Frequently Asked Questions (FAQs)


What's the difference between and

Simple, Telefónica Pensions contains all information about Telefónica Pensions, e.g. the latest news, contact information, benefits of being a member etc. Whereas, Telefónica Rewards allows active employees to make specific changes to your Pension, e.g. change your contributions, make an Additional Voluntary Contribution (AVC) etc. Unfortunately, we cannot have all information on one website because Telefónica Rewards is for active employees and requires login details. 


I'm confused with all the references to different sections of the Plan, which section am I in and who administers my Telefónica pension?

We appreciate it can get a little confusing. There are two main sections associated with the Telefónica Plan, first, our current Defined Contribution (DC/ Money Purchase) section administered by Standard Life and second, our former Defined Benefit (DB/ ex-final salary) section of the Plan administered by LCP. For more details please click here.


How much is my pension worth?

To check the current value of your pension, click on your Pension Statement via Telefónica Rewards.


You will need to log in to view this information, but don’t worry if you’ve forgotten your password. All you have to do is click on ‘email my password’ and enter your Employee Number (EIN). We’ll send a password to your work email address.


What is auto-enrolment and does it apply to me?

Auto-enrolment is the process which automatically enrols employees into their employer's workplace pension scheme without any active involvement. This is a legal requirement. For more information click here.


What happened to the AVC payments I made when I was a final salary member?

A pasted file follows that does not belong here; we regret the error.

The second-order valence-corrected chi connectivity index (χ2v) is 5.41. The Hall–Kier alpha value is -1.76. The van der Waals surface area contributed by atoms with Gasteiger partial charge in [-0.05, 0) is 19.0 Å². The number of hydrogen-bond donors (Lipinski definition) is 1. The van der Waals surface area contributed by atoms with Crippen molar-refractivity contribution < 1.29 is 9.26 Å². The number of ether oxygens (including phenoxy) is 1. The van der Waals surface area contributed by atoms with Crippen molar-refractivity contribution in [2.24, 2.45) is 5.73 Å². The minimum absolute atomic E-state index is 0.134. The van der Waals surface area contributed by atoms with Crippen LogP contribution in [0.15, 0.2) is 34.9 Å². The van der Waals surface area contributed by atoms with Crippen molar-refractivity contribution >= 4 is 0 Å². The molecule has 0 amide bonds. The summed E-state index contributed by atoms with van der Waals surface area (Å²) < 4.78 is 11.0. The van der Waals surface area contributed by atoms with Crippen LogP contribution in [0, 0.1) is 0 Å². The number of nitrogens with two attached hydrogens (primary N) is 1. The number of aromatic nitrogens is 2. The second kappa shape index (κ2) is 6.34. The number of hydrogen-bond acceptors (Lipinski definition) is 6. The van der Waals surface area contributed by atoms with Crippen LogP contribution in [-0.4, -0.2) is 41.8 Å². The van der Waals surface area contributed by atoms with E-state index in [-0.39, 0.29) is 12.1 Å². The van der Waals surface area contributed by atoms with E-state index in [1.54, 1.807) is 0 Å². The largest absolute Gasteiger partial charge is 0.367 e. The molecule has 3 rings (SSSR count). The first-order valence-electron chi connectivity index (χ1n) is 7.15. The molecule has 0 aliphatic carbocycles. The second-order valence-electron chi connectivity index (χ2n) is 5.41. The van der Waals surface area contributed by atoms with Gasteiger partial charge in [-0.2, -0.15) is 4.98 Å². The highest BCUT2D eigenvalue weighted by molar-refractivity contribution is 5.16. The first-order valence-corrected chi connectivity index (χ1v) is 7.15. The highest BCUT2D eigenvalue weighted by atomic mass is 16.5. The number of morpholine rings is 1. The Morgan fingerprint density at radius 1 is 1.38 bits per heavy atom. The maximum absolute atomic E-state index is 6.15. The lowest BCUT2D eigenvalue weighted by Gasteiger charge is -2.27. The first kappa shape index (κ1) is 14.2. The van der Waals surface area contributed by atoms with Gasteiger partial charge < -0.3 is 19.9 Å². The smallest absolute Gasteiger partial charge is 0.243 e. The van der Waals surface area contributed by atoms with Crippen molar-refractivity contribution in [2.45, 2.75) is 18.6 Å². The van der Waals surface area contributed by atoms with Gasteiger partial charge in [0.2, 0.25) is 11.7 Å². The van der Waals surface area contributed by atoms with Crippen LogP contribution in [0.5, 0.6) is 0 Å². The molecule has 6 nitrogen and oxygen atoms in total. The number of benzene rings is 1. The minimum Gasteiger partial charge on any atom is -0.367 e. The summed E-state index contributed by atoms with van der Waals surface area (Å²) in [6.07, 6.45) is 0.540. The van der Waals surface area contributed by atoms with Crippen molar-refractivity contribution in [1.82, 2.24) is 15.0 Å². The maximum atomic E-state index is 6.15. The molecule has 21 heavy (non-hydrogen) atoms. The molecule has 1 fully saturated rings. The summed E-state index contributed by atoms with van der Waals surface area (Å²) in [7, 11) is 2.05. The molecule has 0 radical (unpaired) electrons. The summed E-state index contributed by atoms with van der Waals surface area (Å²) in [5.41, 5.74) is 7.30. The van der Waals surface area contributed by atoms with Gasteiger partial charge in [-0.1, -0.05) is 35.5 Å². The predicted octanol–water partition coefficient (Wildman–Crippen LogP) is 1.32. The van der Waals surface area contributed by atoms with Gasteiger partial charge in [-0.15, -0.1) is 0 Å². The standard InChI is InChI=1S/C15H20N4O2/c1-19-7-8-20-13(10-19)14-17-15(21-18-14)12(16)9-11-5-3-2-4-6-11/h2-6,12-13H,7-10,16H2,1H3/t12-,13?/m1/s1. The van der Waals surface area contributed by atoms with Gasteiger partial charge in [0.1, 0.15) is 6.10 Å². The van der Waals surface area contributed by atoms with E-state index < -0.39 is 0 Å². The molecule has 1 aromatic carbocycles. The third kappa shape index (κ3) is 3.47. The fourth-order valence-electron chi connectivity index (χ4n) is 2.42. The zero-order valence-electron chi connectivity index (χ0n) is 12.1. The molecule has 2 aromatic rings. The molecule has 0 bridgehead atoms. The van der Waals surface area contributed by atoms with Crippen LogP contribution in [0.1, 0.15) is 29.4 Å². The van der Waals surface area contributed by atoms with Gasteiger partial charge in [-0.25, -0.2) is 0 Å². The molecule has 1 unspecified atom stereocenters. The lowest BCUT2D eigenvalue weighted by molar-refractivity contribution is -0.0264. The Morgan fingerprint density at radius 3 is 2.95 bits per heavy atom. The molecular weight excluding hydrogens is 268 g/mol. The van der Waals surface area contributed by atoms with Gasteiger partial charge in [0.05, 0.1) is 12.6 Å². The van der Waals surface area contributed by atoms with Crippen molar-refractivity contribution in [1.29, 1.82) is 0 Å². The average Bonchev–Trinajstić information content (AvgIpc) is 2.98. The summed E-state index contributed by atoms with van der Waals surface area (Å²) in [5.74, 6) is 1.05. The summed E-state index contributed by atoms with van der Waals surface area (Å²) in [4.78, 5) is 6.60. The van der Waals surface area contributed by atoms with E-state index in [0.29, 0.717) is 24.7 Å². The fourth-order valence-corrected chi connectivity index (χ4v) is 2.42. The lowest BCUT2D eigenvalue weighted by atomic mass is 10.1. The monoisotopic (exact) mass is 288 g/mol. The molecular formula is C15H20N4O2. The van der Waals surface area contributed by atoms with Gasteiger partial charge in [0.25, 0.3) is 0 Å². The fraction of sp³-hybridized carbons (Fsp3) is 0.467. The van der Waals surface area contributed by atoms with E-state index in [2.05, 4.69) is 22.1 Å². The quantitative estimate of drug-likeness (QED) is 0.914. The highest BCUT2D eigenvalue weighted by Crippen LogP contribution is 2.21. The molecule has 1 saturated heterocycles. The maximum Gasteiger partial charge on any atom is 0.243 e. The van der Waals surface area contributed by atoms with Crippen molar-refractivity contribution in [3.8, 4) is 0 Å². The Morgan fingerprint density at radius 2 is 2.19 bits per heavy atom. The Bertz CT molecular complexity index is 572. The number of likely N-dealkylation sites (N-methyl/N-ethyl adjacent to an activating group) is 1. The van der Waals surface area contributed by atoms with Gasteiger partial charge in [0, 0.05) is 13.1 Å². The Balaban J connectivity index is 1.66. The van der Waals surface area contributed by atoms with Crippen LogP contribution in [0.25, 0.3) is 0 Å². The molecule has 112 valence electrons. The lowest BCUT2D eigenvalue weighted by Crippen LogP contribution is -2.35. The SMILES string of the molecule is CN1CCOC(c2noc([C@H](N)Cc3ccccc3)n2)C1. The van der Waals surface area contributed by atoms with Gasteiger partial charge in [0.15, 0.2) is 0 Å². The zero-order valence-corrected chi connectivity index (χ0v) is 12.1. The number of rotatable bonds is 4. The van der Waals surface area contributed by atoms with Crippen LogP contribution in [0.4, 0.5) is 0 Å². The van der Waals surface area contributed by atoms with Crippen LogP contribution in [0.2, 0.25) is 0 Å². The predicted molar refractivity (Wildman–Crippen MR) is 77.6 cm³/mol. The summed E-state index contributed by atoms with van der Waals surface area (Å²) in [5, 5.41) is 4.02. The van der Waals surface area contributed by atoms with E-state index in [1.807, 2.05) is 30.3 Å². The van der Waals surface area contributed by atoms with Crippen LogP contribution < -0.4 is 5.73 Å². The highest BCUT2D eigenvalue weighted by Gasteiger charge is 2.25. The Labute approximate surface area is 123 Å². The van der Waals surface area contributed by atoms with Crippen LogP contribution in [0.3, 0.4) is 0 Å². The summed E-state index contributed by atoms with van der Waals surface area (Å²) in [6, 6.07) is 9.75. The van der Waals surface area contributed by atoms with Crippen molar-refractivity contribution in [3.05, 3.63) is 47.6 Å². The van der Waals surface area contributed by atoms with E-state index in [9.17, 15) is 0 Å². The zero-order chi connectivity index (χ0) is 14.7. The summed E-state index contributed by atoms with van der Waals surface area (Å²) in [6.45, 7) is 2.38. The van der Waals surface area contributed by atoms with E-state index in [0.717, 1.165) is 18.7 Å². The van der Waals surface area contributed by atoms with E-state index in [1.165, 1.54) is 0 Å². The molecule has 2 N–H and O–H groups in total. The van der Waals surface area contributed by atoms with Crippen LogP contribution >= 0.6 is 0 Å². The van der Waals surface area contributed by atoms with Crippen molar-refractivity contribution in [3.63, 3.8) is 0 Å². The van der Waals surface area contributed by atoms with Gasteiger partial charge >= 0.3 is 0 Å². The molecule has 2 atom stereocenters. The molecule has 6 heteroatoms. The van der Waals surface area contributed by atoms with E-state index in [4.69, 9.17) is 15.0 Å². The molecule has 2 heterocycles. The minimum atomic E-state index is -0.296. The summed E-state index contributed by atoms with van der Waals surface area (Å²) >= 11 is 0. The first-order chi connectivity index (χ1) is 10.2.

If you paid AVCs into the Plan when you were in the final salary section (pre 28 February 2013) they are still held with Standard Life in a separate pot to your current Defined Contribution (DC) benefits. You can check the value of your AVC pot at any point via Telefónica Rewards.  When you put your final salary benefits into payment you can take your AVCs as part of these benefits e.g. as part of your tax free cash lump sum.


When can I retire?

The minimum retirement age is currently 55. If you are an ex-final salary member, you have a protected minimum retirement age of 50. For more information on retirement ages and potentials restrictions on how you take your benefits please click here.


Am I saving enough?

This question is a bit harder to answer because it depends on the type of lifestyle you are looking for upon retirement. We would always suggest it's worth speaking with your financial advisor to make sure you're saving enough for your retirement. Everyone is different but a quoted rule of thumb is to aim for a retirement income that is around two-thirds of your final salary when you retire.


However, if you see retirement as an opportunity to do the things you’ve always wanted, it’s likely you will need more than this – particularly if you’re planning to travel regularly. Equally, if you see retirement as an opportunity to relax and unwind, you may well need less.


Can I save more in my pension?

Yes, you can put aside up to a maximum of 100% of your salary, as long as you can still meet your other financial commitments and your legislative requirements.


To find out more about the contribution structure and how to change your contributions, go to making contributions.


You should also give consideration to the annual allowancelifetime allowance and pension tax-relief restrictions if you are a high earner and thinking about making substantial contributions.


Can I change how my pension is invested?

Yes, you can. In addition to the default choice (which is currently 'Getting ready to purchase an annuity') there are two other lifestyle options and a Selfstyle option. It is worth researching all the choices before making any changes.